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Friday, July 17, 2020

The Pure in Heart

*Over the next several weeks, I will be reflecting on the beatitudes of Jesus

~Blessed are the pure in heart, for they shall see God~

Modern people have a tendency, when we read Jesus here ― “blessed are the pure in heart” ― to assume he is talking about sexuality. “Blessed are those who are chaste, who keep themselves free from lust.” Purity here, we often think, means “sexual purity.” Our culture is hyper-sexualized and so we assume our preoccupations were Jesus’s preoccupations. But they were not. Certainly the Christian tradition has lots to say about sexual morality. But the Church Fathers did not interpret this beatitude as a teaching on sexual morality. This isn’t what Jesus was doing here. 

So what was Jesus up to? What would Jesus’s listeners have understood by this beatitude? As a matter of fact, this beatitude is remarkably Jewish. Indeed, an ancient Jew would have understood Jesus’s words here in a radically different way from most contemporary Christians. 

We should start by looking at the promise Jesus makes. He says the pure in heart will “see God.” For the Jews, there is only one way to “see God.” One sees God at the Temple in Jerusalem. 

In the Old Testament, God’s literal presence hovered over the Ark of the Covenant. As the Ark travelled with the Israelites through the desert, the presence of God could be seen as a column of smoke by day and a pillar of fire by night (Exodus 13:21-22). When the Israelites encamped each night, they placed a tent around the Ark called the “Tent of Meeting,” because that was the place where God and humanity had “met.” When the Israelites made Jerusalem their capital and organized their lives around the Temple, they placed the Ark of the Covenant ― with God’s presence above it ― right in the Temple’s center. By Jesus’s time, the Ark of the Covenant had sadly disappeared from the Temple. But the Jewish mind would still have gone to the Temple when one talked about “seeing God.”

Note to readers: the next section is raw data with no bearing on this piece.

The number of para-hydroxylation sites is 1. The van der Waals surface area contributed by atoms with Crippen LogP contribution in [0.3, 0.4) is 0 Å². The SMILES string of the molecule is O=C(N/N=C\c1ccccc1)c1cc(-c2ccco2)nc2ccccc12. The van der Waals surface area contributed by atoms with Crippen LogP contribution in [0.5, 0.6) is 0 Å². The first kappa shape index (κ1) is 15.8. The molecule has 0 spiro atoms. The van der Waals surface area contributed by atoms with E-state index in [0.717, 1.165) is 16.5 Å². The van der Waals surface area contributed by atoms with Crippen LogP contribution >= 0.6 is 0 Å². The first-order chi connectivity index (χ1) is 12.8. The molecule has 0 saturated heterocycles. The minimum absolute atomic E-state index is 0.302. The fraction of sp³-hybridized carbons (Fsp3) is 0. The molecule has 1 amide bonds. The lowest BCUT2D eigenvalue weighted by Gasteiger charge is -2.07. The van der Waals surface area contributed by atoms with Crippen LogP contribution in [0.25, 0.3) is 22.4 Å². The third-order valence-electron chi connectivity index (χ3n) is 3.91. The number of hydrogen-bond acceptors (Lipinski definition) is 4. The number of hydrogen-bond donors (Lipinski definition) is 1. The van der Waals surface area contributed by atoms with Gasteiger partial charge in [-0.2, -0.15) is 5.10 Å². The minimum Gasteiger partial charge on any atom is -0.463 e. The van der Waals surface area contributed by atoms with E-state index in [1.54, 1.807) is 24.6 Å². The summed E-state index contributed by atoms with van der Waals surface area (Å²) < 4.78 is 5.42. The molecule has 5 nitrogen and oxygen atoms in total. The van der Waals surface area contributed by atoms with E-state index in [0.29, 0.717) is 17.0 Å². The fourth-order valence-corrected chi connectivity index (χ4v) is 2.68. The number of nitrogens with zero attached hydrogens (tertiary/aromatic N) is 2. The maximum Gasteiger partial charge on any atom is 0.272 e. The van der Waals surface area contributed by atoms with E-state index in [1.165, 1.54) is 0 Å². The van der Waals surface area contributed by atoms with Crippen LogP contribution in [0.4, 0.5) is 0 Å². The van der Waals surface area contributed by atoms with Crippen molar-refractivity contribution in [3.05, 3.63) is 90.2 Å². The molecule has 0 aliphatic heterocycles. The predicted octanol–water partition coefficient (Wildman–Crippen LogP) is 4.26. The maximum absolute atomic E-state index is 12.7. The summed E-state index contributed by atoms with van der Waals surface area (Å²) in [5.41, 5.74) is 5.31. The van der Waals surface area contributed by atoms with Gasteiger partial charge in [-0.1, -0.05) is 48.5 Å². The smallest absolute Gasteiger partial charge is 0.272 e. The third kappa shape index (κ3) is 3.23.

More than that, when Jesus says, “blessed are the pure in heart, they shall see God,” he is actually alluding to an Old Testament passage from the psalms that most Jews would have picked up on straight away. The passage is actually a reference to everything we have been describing so far. It’s a reference to God’s presence in the Temple and the human desire to behold him there. The Temple was built on top of a hill (Mount Zion), and so the psalmist sings: “Who shall ascend the hill of the Lord? Who shall stand in his holy place? He who has clean hands and a pure heart (Ps 24:3-4).

In ancient Israel, in order to participate in Temple worship, one needed to be ritually pure. This is partly why the text says only someone with “clean hands” can stand in the holy place. But they must also have a “pure heart.” And this is precisely what Jesus calls to mind for his Jewish listeners ― it is the “pure in heart” who will see God.

But there is something different about Jesus’s beatitude. He goes beyond the psalm. Remember, the Ark of the Covenant is not present in the Temple anymore. The presence of God is not in “the holy place” as it once was. So where can someone go if they want to see God? In short, to Jesus. In the Old Testament, God was present in the Temple over the Ark of the Covenant. Now, God is present in the person of Jesus himself.

In the Old Testament, one needed a certain kind of purity ― clean hands and a pure heart ― to enter the Temple and meet God. Jesus seemed, throughout his ministry, to downplay ritual purity rites like washing. But one still needs to be pure to meet God, Jesus says. Only those with a heart singly devoted can see God. Only those with a heart not muddied up with devotion to other gods ― money, ideologies, etc. ― can finally access the “holy place” and “see God.” And, now, what a pure heart gives one access to is so much greater than the Temple. It gives one access not to a pillar of fire or a column of smoke, but to Jesus. It gives one access to the personal presence of God. Not just now, but forever.


~Anthony Rosselli (PhD cand., theology, University of Dayton) writes out of St. Luke and Ascension Parishes in Franklin County, Vermont. These columns are archived here.

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Friday, July 10, 2020